How to Use a Remote Desktop

Remote Desktop Protocol or RDP provides access to your Windows Server’s operating system from your desktop, workstation machine, mobile device or laptop. The connection to your server will be encrypted and it offers some enhancements that allow you to attach local drives and devices.

Most modern Operating Systems have support for Remote Desktop. A Remote Desktop Client made by Microsoft is available in the Apple Appstore, the MacOS store, Google Play, the Chrome Web Store for ChromeOS and of course in the Windows Store. On Linux you may need to download a 3rd party option such as RDesktop or FreeRDP which you can get through a repository or it will be pre-installed on some distro’s.

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RDP File Transfer

How to Use Remote Desktop to Transfer Files to Your Windows Server

Transferring files to your new Windows Server can be a hassle when you are first setting everything up. Plesk, FTP, or network file sharing might not be quite ready to use or your internet service provider may block those web ports. This is where transferring files via the Remote Desktop Connection program comes in! You can redirect your workstations hard drive and it will appear when you are logged in.

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Windows: Accessing Your Server with Remote Desktop

This article explains how to use Remote Desktop to access your Windows server’s desktop from anywhere in the world.

Please note that this article pertains only to customers who have a Windows server hosted with Liquid Web. Customers with Linux servers can learn how to use SSH to access their server.

On a normal Windows computer you have a keyboard, monitor, and mouse that allow you to interact with the machine. For Windows servers hosted on the Internet, things are a bit different because your server could physically be thousands of miles away. To access the desktop of an Internet-hosted server, Microsoft has created a feature known as Remote Desktop.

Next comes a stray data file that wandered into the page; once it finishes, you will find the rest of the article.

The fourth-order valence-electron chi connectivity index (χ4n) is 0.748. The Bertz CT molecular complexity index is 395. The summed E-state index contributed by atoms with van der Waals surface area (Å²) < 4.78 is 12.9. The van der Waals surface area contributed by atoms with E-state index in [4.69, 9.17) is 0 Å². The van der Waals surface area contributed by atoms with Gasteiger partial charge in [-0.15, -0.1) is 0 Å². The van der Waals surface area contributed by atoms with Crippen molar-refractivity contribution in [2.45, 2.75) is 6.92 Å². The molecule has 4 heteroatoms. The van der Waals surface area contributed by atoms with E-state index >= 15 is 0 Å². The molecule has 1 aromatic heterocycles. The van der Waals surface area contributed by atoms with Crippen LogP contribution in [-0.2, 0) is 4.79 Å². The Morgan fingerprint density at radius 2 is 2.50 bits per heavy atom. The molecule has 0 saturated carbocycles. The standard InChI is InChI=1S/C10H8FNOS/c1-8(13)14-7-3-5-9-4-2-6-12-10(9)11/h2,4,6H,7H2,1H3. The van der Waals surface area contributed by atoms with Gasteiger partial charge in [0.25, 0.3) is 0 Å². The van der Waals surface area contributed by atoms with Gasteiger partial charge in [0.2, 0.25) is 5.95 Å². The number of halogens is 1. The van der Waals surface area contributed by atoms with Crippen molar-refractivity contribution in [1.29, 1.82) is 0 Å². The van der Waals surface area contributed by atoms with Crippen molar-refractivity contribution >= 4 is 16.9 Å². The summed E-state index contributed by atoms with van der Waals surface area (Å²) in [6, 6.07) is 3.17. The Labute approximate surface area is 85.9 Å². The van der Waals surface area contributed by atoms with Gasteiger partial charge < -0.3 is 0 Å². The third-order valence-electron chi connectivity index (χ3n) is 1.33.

Supported Operating Systems

All Liquid Web Windows servers are capable of Remote Desktop.  However, not all client computers can use it.  Here is a list of operating systems known to be capable of communicating with your Windows server with Remote Desktop:

Remote Desktop from a Windows Computer

  1. Click the Start button.
  2. Click Run…
  3. Type “mstsc” and press the Enter key.
  4. Next to Computer: type in the IP address of your server
  5. Click Connect.
  6. If all goes well, you will see the Windows login prompt.

Remote Desktop from a Linux Computer with RDesktop

  1. Open a command shell using xterm
  2. Type ‘rdesktop’ at the command prompt to see if you have rdesktop installed
  3. If rdesktop is installed, then proceed.  Otherwise, you will need to install the rdesktop package for your flavor of Linux.
  4. Type ‘rdesktop’ followed by your server’s IP address.  Then press Enter.
    • Example:
      $ rdesktop 72.52.246.40
  5. If all goes well, you will see the Windows login prompt.

Remote Desktop from Mac OS X

  1. Using Microsoft Remote Desktop (Mac OS X versions 10.9 and later):
    • Install Microsoft Remote Desktop from the Mac App Store.
    • Click the New button or use the shortcut Command + N to set up a connection to your server with the following settings:

      MacRDPSetup

      • PC name: You can use your server’s IP address or its hostname (if the hostname has an appropriate DNS record and resolves).
      • User name: To access the admin account, use “Administrator”.
      • Password: Enter the Administrator password.
      • Configure full-screen and multi-monitor settings to your preference.
    • Once you’ve filled in the appropriate settings, close the Edit Remote Desktops window.
    • Select your connection under My Desktops and press the Start button in the menu to connect (or simply press the return key on your keyboard).

      MacRDPConnect

    • If your server uses a self-signed SSL certificate, a message will be displayed as Remote Desktop is negotiating credentials. You can either press Continue to proceed with the connection or, to permanently store the certificate and connect directly in the future, click Show Certificate and then check the box next to Always trust … before clicking Continue to proceed.
  2. Using CoRD (Mac OS X versions 10.5 through 10.8 only):
    • Download and install the CoRD application here.
    • Open the application and click on the File menu, then New Server
    • You will be presented with a window where you can specify information about the server you are connecting to.
    • Enter the server’s hostname or IP address in the Address field.
    • You can alter the other settings in this window if you wish but all you need to start the connection is the address.
    • When you are finished making changes, press the enter/return key on your keyboard or simply close the new server window.
    • Your new server profile will appear in the list to the left side of the application. Double click on it and you will start the connection to your server.
  3. Using the Microsoft RDP Tool (Mac OS X versions prior to 10.7 only):
    • Download and install the Microsoft Remote Desktop Connection Client for Mac here.
    • When you open the application, you will be prompted for the “Computer:” you would like to connect to. You can enter the server’s hostname or IP address.
    • After you click Connect the client will ask for your user name and password. If it fails to connect, you can try again inside the remote connection window.